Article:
160b NATURAL reddish yellow dye from seeds of a Central American native plant.

ADDED to cereals, snack foods, dairy foods (including yoghurt), ice cream and cheeses.

Preservatives are a varied group of compounds

Sorbates 200–203

ADDED to cheese spreads, cottage cheese, sliced cheese, dried fruit, fruit drinks, fruit juices, yoghurts with fruit or nuts, licorice, low-sugar jams, soft drinks and some juices.

Benzoates – natural NATURALLY present in berries and other fruits but low compared to added amounts.

210–218 ADDED to cordials, fruit flavoured drinks and juices, soft drinks and marinades.

ADDED to cosmetics, skin creams and sunscreens.

Produced NATURALLY in fermented grape products (wine and vinegar) and found in all foods containing wine, wine products and vinegar.


(labelling mandatory)


Nitrates, Nitrites




May be ADDED to wines, particularly cask wine, to ensure appropriate fermentation.

ADDED to dried fruits that brown during processing (e.g. apricots, pears, peaches and apples), potato products, dried coconut, sausages, all crustaceans (prawns, lobsters and crab), dessert toppings, cordials etc.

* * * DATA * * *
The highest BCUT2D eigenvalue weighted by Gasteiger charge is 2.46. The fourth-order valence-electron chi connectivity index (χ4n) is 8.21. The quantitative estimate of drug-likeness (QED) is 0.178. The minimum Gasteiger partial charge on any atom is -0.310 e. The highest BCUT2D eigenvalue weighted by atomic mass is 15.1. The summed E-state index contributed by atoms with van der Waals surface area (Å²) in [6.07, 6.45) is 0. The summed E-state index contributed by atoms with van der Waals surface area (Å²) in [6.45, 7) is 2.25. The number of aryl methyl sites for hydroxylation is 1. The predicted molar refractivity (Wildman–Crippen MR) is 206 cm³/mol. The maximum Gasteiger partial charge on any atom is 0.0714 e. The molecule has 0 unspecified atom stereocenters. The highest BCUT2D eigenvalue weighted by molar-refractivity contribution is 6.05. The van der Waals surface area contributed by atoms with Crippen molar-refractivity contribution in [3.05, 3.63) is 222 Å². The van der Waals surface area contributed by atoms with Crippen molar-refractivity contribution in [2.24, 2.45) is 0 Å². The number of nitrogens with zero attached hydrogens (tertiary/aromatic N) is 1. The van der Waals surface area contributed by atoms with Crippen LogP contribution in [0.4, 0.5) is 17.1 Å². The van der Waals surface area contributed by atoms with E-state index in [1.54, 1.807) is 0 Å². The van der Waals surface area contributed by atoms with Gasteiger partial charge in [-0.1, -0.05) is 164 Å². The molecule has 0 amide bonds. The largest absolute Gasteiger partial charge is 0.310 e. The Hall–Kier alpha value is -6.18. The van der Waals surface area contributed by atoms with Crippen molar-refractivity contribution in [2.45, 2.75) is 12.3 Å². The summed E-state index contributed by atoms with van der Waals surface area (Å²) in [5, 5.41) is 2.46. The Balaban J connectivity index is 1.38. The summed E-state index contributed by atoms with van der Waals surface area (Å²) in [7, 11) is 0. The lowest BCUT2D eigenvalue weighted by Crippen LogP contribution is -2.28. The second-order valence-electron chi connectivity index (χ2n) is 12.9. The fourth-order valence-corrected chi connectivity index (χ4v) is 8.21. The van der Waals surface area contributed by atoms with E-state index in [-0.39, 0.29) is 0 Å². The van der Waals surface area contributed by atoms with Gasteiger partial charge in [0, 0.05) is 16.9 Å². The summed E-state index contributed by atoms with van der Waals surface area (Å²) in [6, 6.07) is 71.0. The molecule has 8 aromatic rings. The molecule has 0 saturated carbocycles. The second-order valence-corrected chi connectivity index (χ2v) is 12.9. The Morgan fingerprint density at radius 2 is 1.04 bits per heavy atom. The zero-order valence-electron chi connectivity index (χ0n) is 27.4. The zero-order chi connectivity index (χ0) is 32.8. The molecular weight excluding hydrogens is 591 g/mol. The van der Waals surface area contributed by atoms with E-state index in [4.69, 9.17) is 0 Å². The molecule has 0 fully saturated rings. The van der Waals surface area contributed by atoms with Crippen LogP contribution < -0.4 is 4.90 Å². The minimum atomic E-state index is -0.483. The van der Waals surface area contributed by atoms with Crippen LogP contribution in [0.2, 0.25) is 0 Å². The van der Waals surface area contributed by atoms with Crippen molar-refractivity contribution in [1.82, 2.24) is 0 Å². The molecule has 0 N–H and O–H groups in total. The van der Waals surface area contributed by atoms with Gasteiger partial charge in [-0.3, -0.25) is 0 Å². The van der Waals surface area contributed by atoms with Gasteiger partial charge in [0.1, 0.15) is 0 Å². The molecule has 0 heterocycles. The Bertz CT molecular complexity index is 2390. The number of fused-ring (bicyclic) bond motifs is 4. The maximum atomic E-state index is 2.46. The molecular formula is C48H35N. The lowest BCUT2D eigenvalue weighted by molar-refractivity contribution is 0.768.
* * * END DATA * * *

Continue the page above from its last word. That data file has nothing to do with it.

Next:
ADDED as a colour fixative (pink colour) for cured meats (ham, salami and corned beef) and to inhibit dangerous germs growing in these meats. Also used in cheeses in low levels.

NATURALLY produced in the large intestine as a by-product of digestion of dietary fibre.

ADDED to breads, bread crumbs, dressings and fruit and vegetable juices to stop fungal and mould growth.


Antioxidants – natural









NATURAL antioxidants are found in many foods and essences can be added as a natural product. For example rosemary is added to baby rice cereals. Of all the natural antioxidants tested to date, rosemary has been found to have the highest antioxidant capacity.

ADDED to chewing gum, bubble gum, butter blends, cereal desserts such as rice pudding, soft sweets, dried vegetables, nuts (particularly walnuts and pecans), seeds, seasoning for instant noodles, powdered soup mixes, flaked cereals, grains, meat, baked goods that contain fat, snack foods, dehydrated potatoes and oils for deep-fried foods (chips, battered fish and doughnuts).

ADDED to animal feeds (even those labelled hypoallergenic), cosmetics, rubber products and petroleum products. Many plastic packaging materials incorporate BHT.

Flavour Enhancers

Natural glutamates

Monosodium glutamate



NATURAL glutamates occur in high levels in strong cheeses (parmesan, camembert, brie and gruyere), soy sauce, oyster sauce, black bean sauce, tomato sauce, miso,

TVP, HVP, yeast extracts, mushrooms, plums and spinach.

ADDED glutamates and similar compounds are flavour enhancers and salts.

They are added to nearly all savoury snack foods such as flavoured crisps, biscuits and two-minute noodles.

Similar flavour compounds

620, 622, 623,


Reproduced with the kind permission of the dietitians at The Royal Prince Alfred Hospital Allergy Unit